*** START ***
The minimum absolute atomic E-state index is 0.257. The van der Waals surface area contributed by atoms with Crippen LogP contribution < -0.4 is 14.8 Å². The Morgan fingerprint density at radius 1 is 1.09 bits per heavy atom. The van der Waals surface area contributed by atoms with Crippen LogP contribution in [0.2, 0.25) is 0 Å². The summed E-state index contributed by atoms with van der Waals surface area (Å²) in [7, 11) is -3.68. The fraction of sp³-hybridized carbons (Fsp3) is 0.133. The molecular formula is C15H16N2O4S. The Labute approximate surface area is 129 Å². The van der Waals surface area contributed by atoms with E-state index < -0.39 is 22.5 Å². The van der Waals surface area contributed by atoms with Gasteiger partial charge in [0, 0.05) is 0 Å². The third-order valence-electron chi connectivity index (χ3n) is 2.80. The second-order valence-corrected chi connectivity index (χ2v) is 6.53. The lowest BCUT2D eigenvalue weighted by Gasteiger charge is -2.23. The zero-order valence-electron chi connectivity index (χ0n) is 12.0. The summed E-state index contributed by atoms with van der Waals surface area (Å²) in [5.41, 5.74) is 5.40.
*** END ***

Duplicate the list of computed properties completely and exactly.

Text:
The minimum absolute atomic E-state index is 0.257. The van der Waals surface area contributed by atoms with Crippen LogP contribution < -0.4 is 14.8 Å². The Morgan fingerprint density at radius 1 is 1.09 bits per heavy atom. The van der Waals surface area contributed by atoms with Crippen LogP contribution in [0.2, 0.25) is 0 Å². The summed E-state index contributed by atoms with van der Waals surface area (Å²) in [7, 11) is -3.68. The fraction of sp³-hybridized carbons (Fsp3) is 0.133. The molecular formula is C15H16N2O4S. The Labute approximate surface area is 129 Å². The van der Waals surface area contributed by atoms with E-state index < -0.39 is 22.5 Å². The van der Waals surface area contributed by atoms with Gasteiger partial charge in [0, 0.05) is 0 Å². The third-order valence-electron chi connectivity index (χ3n) is 2.80. The second-order valence-corrected chi connectivity index (χ2v) is 6.53. The lowest BCUT2D eigenvalue weighted by Gasteiger charge is -2.23. The zero-order valence-electron chi connectivity index (χ0n) is 12.0. The summed E-state index contributed by atoms with van der Waals surface area (Å²) in [5.41, 5.74) is 5.40.